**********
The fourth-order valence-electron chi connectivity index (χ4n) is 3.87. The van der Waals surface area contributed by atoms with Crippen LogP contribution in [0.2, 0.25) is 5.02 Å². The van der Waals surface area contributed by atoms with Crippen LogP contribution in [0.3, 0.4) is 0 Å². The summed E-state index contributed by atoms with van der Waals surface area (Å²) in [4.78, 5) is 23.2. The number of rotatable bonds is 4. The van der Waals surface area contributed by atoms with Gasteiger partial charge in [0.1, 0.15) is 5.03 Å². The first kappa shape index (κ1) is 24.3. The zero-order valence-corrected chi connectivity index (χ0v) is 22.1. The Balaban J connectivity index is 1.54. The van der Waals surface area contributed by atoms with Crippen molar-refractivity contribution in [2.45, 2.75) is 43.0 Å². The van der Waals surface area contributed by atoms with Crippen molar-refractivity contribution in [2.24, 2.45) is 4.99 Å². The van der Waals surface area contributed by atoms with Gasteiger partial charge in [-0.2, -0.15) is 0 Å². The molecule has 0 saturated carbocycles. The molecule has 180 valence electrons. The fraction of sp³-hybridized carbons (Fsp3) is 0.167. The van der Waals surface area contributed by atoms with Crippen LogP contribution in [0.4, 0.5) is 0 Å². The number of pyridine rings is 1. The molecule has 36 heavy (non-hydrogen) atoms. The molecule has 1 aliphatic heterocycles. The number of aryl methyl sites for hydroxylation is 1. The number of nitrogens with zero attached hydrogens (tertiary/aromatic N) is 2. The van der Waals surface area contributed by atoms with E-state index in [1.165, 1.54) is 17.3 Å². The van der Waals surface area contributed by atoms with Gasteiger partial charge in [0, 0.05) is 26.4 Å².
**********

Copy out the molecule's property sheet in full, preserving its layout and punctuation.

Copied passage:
The fourth-order valence-electron chi connectivity index (χ4n) is 3.87. The van der Waals surface area contributed by atoms with Crippen LogP contribution in [0.2, 0.25) is 5.02 Å². The van der Waals surface area contributed by atoms with Crippen LogP contribution in [0.3, 0.4) is 0 Å². The summed E-state index contributed by atoms with van der Waals surface area (Å²) in [4.78, 5) is 23.2. The number of rotatable bonds is 4. The van der Waals surface area contributed by atoms with Gasteiger partial charge in [0.1, 0.15) is 5.03 Å². The first kappa shape index (κ1) is 24.3. The zero-order valence-corrected chi connectivity index (χ0v) is 22.1. The Balaban J connectivity index is 1.54. The van der Waals surface area contributed by atoms with Crippen molar-refractivity contribution in [2.45, 2.75) is 43.0 Å². The van der Waals surface area contributed by atoms with Crippen molar-refractivity contribution in [2.24, 2.45) is 4.99 Å². The van der Waals surface area contributed by atoms with Gasteiger partial charge in [-0.2, -0.15) is 0 Å². The molecule has 0 saturated carbocycles. The molecule has 180 valence electrons. The fraction of sp³-hybridized carbons (Fsp3) is 0.167. The van der Waals surface area contributed by atoms with Crippen LogP contribution in [0.4, 0.5) is 0 Å². The number of pyridine rings is 1. The molecule has 36 heavy (non-hydrogen) atoms. The molecule has 1 aliphatic heterocycles. The number of aryl methyl sites for hydroxylation is 1. The number of nitrogens with zero attached hydrogens (tertiary/aromatic N) is 2. The van der Waals surface area contributed by atoms with E-state index in [1.165, 1.54) is 17.3 Å². The van der Waals surface area contributed by atoms with Gasteiger partial charge in [0, 0.05) is 26.4 Å².